Robert Mansell

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Sir Robert Mansell
Sir Robert Mansell by unknown artist
Born 1573 (1573)
Margam, Glamorganshire, Wales
Died 1656
Allegiance  Kingdom of England
Service/branch  Royal Navy
Years of service 1573–1656
Rank Vice-Admiral
Battles/wars Anglo-Spanish War

Sir Robert Mansell (1573–1656) was an admiral of the English Royal Navy and a Member of Parliament (MP), mostly for Welsh constituencies. His name was sometimes given as Sir Robert Mansfield and Sir Robert Maunsell.

Early life

Mansel was a Welshman, the son of Sir Edward Mansel of Penrice and Margam (died 1585), although he later established himself among the gentry of Norfolk. His early naval career is not recorded, but he served in the 1596 raid on Cadiz under the Earl of Essex, commanding HMS Vanguard, and was knighted for his part in it. He subsequently took part in Essex's Islands Voyage to the Azores (1597), then held commands off the Irish coast during Essex's campaign in Ireland. In October 1602 he was fitted out with a fleet and with the Dutch helped defeat six Spanish galleys under Frederico Spinola at the Battle of the Narrow Seas. As a result Mansell was named Vice-Admiral of the Narrow seas in 1603 and became Treasurer of the Navy in 1604.[1]


File:Hand of John Heydon.jpg
Hand of Sir John Heydon (1588 – 1653),
cut off in a duel with Sir Robert Mansel
in January 1600.
Norwich Castle Museum.

In October 1600, Sir Robert's quarrel with a Norfolk neighbour, Sir John Heydon, ended in a notorious duel. Heydon's brother, Sir Christopher Heydon, was already noted for such affairs and in fact was at that moment detained in London by the Privy Council to prevent him duelling with Sir John Townshend. The Council seem to have got wind of the dispute between Mansell and Heydon, and the Lord Chief Justice wrote to Sir Robert Cecil, urging him to forestall it since the county was "already too much wrought into faction". But he was too late, and the fight took place outside Norwich: Heydon was badly wounded, and lost a hand (which is now, in a mummified state, on display in Norwich Castle Museum). Both Heydons were followers of the Earl of Essex, and took part in his rebellion in the following year. Mansell remained loyal to the Queen, and took an active part in arresting those implicated as accomplices.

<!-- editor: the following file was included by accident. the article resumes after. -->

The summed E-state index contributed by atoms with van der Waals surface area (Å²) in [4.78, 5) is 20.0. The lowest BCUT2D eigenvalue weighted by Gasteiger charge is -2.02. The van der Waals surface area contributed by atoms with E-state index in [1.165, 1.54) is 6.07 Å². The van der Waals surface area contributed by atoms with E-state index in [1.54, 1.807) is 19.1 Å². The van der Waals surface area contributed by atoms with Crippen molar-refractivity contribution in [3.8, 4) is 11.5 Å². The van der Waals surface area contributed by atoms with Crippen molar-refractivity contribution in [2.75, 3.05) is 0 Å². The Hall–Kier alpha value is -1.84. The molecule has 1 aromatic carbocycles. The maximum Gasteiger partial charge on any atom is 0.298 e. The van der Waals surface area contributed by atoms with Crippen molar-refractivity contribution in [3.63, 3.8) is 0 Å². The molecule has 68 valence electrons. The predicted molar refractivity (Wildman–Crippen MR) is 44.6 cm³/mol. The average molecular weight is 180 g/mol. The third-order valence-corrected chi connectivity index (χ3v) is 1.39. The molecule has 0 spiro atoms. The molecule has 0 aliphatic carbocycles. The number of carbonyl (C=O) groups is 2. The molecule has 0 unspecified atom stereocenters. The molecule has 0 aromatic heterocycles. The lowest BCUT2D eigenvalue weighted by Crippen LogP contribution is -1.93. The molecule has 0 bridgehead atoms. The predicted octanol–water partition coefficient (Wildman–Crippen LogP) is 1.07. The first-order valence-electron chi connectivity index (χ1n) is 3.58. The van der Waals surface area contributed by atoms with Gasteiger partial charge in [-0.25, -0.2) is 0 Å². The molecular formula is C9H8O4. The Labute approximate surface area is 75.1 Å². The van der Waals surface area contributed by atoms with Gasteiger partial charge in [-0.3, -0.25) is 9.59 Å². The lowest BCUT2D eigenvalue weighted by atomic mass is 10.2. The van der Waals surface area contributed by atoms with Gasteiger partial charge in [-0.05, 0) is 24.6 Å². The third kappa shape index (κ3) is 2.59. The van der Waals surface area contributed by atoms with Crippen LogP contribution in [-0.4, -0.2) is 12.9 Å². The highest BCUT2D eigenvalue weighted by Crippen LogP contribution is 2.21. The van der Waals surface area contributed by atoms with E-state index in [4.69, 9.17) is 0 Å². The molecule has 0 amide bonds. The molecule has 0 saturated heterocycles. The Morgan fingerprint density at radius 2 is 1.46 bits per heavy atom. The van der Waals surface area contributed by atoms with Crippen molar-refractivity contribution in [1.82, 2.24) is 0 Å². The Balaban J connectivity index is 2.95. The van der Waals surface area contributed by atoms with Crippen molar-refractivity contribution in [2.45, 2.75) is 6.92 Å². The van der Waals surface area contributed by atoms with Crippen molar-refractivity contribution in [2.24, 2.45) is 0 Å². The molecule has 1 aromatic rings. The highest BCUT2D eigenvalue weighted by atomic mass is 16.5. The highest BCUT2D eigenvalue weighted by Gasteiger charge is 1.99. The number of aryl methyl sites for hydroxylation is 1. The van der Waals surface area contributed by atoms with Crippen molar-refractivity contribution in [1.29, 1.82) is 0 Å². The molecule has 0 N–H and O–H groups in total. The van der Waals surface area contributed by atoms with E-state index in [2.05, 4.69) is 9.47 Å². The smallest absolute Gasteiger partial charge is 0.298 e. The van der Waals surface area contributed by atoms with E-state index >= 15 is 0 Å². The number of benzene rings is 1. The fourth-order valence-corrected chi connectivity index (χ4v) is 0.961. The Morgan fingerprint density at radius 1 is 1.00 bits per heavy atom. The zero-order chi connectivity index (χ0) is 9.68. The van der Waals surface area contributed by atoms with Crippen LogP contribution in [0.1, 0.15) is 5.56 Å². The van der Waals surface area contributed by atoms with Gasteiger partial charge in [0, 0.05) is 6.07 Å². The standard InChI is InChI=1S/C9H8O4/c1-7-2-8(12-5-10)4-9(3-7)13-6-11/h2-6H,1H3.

Political and business career

In 1601, Mansel stood for Parliament as a candidate for Norfolk, the election having been delayed by the Essex Rebellion. He was defeated, perhaps because of disapproval of his duel, but was however elected as MP for King's Lynn at the same election. He later served as member for Carmarthenshire (1604–14), Glamorgan (1624–1625 and 1628) and Lostwithiel (1626).

He accompanied the Earl of Nottingham on his mission to Spain in 1605.

In 1609, his name appears on the Second Charter of Virginia dated 23 May 1609. As investor (London Company) and on the council.

In 1613, he was accused of political disaffection and imprisoned in the Marshalsea Prison, but was soon released and seems not to have remained in disfavour for long since he not only retained his offices but in 1615 obtained a monopoly on the manufacture of glass. He established glass factories in various places, including the first at Newcastle, pioneering the use of sea coal rather than wood in the manufacturing process, and there are records of his later defence of his patents in parliamentary debates. He also acquired the Vauxhall glassworks in Lambeth.

In 1618, Mansel was appointed Vice-Admiral of England in 1618, and ceased to be Treasurer of the Navy. Contemporary papers suggest was not in fact intended as a promotion, and that he was deliberately moved to a less influential position because of suspicions of his dishonest administration as treasurer. Nevertheless, he apparently retained royal favour, even after the failure of the expedition he led against the pirates of Algiers in 1621.

In 1620, his name appears on the Charter of New England 3 November 1620. As investor (Plymouth Company) and on the council.

Personal life

Sir Robert married twice: first to Elizabeth Bacon, daughter of Sir Nicholas Bacon, the Lord Keeper of the Great Seal; and secondly, in 1617, to Anne Roper, daughter of Sir John Roper. He had no children.

He died in 1656.


In 1613, Mansel Island in Nunavut, Canada was named in his honor by Sir Thomas Button.[2]


  1.  [ "Mansell, Robert" ] Check |ws link in chapter= value (help). Dictionary of National Biography. London: Smith, Elder & Co. 1885–1900.<templatestyles src="Module:Citation/CS1/styles.css"></templatestyles>
  2. Hood, Robert; C. Stuart Houston (1994). To the Arctic by Canoe, 1819-1821: The Journal and Paintings of Robert Hood, Midshipman with Franklin. McGill-Queen's Press. p. 16. ISBN 978-0-7735-1222-1. Retrieved 28 September 2008. ...named by Button in 1613, after Vice-Admiral Sir Robert Mansel (1573-1653).<templatestyles src="Module:Citation/CS1/styles.css"></templatestyles>
Political offices
Preceded by
Fulke Greville
Treasurer of the Navy
Succeeded by
Sir William Russell